The Forest Hills Playground, currently closed for renovation, opened to neighborhood children almost 60 years ago. But the effort to create this play space began many years before that. Ann Kessler’s article below is adapted from two sources: A piece she wrote for us in November 2012 on the woman who advocated for our neighborhood’s children, and “The History of the Forest Hills Citizens Association: Service to the Neighborhood for 75 Years,” completed by Kessler in May 2004.
by Ann Kessler
Establishing a playground and providing recreational facilities for the children of Forest Hills was a constant concern of Mrs. Leslie Boudinot Flenner Wright, a neighborhood activist from the 1920s through the 1950s. As the mother of four children – three boys and one girl – she was instrumental in getting the city to set aside valuable land for a Forest Hills playground.
Already known as an effective activist from her experience in advocating for neighborhood schools, Mrs. Wright was appointed to the District Committee on Recreation by Commissioner Melvin Hazen in 1935. She supported the development of a recreation center in the Reno area, near the three neighborhood schools, but still wanted a playground for the Forest Hills neighborhood itself. In 1936, Mrs. Wright endorsed the Forest Hills Citizens Association suggestion that the plot of ground at Davenport Street and Linnean Avenue NW, just west of Grant Road, become a neighborhood park with tennis courts. This particular lot had historical significance as it was the site where Union soldiers had stopped and rested on their march out Grant Road during the Civil War.
While this Davenport Street land was never set aside, land for a neighborhood park was finally obtained in 1942. Using the Capper-Crampton Act for preserving open areas in residential neighborhoods, the federal government purchased 3.27 acres in Forest Hills and assigned it to the District government. Mrs. Wright lobbied the Department of the Interior to designate this lot as a park for the Forest Hills neighborhood. Under Land Transfer Order 1206, the National Capital Park and Planning Commission (NCPC) acquired, for $19,500, a total of 76,374.65 square feet between Brandywine and Chesapeake Streets to the east of Connecticut Avenue NW. According to the order, this land “will be known hereafter as portions of Forest Hills Playground, U.S. Reservation No. 654.”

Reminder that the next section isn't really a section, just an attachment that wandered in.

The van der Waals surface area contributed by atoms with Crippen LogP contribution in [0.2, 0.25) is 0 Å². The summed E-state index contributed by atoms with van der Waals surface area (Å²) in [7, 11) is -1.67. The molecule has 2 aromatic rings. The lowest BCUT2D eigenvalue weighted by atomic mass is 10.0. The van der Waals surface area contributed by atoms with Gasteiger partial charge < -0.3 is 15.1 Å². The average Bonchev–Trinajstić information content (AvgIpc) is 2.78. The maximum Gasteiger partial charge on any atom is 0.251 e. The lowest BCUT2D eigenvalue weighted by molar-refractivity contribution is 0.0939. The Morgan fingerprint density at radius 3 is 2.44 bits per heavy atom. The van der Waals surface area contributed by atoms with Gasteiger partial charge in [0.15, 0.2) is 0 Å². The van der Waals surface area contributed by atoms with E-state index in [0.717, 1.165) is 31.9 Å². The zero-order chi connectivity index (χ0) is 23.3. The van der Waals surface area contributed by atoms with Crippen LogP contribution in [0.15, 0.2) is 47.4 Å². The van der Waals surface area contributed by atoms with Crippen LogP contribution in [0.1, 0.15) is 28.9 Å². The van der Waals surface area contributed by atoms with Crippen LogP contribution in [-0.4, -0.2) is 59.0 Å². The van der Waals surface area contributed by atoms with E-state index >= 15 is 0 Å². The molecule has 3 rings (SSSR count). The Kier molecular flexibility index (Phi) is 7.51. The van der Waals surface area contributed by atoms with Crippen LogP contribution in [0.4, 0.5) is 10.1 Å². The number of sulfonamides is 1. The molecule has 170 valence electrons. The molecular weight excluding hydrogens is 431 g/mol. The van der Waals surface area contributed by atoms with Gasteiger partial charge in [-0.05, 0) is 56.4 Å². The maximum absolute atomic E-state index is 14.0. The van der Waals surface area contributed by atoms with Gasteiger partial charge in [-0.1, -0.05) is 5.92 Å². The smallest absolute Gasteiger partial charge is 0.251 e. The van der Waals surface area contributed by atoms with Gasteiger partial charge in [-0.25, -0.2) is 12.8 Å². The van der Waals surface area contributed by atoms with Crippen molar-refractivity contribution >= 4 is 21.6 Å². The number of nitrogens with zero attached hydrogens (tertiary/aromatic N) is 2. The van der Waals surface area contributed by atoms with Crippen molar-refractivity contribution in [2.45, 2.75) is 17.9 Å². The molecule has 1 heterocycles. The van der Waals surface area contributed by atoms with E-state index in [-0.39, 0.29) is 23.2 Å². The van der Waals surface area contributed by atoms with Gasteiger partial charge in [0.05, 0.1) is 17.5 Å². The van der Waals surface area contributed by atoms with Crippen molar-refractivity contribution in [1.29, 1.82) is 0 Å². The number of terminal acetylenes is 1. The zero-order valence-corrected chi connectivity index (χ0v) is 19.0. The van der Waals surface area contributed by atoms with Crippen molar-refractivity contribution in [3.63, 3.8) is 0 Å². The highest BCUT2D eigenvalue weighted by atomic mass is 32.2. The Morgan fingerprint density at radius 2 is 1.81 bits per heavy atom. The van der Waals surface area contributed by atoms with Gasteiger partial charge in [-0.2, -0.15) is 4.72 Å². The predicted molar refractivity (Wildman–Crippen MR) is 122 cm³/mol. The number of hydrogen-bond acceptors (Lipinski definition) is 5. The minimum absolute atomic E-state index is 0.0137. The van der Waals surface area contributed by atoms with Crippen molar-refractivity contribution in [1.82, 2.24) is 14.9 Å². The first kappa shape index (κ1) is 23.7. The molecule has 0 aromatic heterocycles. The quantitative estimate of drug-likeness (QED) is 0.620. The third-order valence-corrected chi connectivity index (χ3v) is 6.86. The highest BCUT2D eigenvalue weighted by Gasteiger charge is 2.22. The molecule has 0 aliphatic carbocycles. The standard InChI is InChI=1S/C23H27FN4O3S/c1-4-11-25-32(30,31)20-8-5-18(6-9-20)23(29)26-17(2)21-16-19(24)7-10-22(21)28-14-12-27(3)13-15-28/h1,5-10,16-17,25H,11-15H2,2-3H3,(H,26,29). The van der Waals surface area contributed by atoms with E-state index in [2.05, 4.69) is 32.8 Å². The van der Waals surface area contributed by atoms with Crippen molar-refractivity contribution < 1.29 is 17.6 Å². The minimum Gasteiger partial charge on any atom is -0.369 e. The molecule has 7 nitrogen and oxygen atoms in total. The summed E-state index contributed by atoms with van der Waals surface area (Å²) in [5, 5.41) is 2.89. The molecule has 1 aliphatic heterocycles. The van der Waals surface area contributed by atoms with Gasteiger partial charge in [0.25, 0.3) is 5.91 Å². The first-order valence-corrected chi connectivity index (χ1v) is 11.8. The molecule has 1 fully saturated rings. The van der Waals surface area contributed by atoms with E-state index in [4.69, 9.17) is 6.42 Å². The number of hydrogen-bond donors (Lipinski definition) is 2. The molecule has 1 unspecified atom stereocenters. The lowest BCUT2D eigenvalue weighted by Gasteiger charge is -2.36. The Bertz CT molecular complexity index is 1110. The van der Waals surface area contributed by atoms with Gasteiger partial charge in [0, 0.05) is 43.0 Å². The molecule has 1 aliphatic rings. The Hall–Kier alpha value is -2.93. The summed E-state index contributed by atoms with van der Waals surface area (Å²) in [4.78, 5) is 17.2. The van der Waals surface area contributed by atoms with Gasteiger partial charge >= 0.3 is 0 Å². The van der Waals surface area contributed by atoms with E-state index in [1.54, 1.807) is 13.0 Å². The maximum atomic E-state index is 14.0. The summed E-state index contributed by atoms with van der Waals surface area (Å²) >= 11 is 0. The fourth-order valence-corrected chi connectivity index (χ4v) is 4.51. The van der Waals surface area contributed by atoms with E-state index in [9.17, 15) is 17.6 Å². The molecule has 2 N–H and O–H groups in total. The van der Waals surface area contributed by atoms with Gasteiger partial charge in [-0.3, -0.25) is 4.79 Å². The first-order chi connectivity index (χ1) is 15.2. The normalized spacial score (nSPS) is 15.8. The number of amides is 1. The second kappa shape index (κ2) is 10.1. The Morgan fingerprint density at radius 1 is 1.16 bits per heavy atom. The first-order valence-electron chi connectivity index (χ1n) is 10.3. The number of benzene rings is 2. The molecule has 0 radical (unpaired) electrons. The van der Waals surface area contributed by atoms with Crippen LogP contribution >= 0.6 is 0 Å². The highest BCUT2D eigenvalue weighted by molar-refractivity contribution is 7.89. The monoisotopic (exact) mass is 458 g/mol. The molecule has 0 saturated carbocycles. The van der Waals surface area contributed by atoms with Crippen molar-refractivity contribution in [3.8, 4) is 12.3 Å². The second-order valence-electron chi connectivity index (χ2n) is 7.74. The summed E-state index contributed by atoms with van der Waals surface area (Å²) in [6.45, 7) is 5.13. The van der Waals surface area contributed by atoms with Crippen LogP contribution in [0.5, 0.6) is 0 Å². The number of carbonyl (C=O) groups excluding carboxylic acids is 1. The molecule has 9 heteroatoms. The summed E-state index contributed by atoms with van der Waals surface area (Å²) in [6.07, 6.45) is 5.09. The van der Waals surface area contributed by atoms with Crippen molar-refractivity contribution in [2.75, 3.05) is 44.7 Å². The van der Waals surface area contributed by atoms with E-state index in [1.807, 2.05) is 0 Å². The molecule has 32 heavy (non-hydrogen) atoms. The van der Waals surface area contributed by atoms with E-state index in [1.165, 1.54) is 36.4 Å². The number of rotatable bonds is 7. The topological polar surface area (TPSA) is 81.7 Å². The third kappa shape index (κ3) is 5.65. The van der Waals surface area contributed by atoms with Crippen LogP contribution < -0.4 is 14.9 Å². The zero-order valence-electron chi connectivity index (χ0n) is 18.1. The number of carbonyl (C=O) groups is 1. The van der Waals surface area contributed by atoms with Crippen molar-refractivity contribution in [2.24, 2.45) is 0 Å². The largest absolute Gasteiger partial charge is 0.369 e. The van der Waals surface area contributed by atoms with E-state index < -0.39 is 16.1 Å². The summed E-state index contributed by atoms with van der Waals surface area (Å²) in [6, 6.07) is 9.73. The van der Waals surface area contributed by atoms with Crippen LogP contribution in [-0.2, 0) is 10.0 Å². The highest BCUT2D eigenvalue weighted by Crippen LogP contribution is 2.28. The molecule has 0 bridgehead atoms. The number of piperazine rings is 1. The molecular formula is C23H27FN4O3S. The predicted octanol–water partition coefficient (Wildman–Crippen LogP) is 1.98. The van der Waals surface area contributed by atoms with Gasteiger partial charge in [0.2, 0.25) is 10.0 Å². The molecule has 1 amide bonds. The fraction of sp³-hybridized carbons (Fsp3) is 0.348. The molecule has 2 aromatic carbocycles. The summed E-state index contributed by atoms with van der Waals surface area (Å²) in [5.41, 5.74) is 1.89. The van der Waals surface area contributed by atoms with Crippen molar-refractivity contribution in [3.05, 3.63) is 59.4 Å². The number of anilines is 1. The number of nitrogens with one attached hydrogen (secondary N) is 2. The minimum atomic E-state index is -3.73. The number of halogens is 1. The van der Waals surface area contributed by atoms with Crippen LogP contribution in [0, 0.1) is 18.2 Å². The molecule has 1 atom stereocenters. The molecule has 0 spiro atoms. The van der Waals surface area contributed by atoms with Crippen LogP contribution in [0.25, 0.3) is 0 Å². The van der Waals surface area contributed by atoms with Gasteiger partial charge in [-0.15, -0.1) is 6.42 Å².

The dedication of this land for a playground was only a first step. The Citizens Association continued to appeal to the city, specifically Milo F. Christiansen, Superintendent of Recreation, for the construction of the playground. By 1955 when no playground had been installed and the land had not yet been cleared and graded, Mrs. Wright was appointed by the Association president as a committee of one to meet with Mr. Christiansen on the development of the playground. In 1956, no doubt through Mrs. Wright’s efforts, funding for the playground was appropriated and the grading and installation of equipment scheduled.
In 1967, Citizens Association President Leon Brown requested in a letter to the DC Board of Recreation that the Forest Hills playground be named in honor of Mrs. Leslie Wright. A city official responded that designated names for playgrounds were selected at the time the NCPC condemned and acquired a property. Thus it was too late to honor Mrs. Wright. The city official suggested that the small recreation building to be included in the site under the Six Year Capital Outlay Budget of 1969 be named for Mrs. Wright. This building, of course, was never constructed.
But thanks to Mrs. Leslie Wright’s hard work and determination, the children of Forest Hills not only had good neighborhood public schools to attend, but a safe playground in which to play.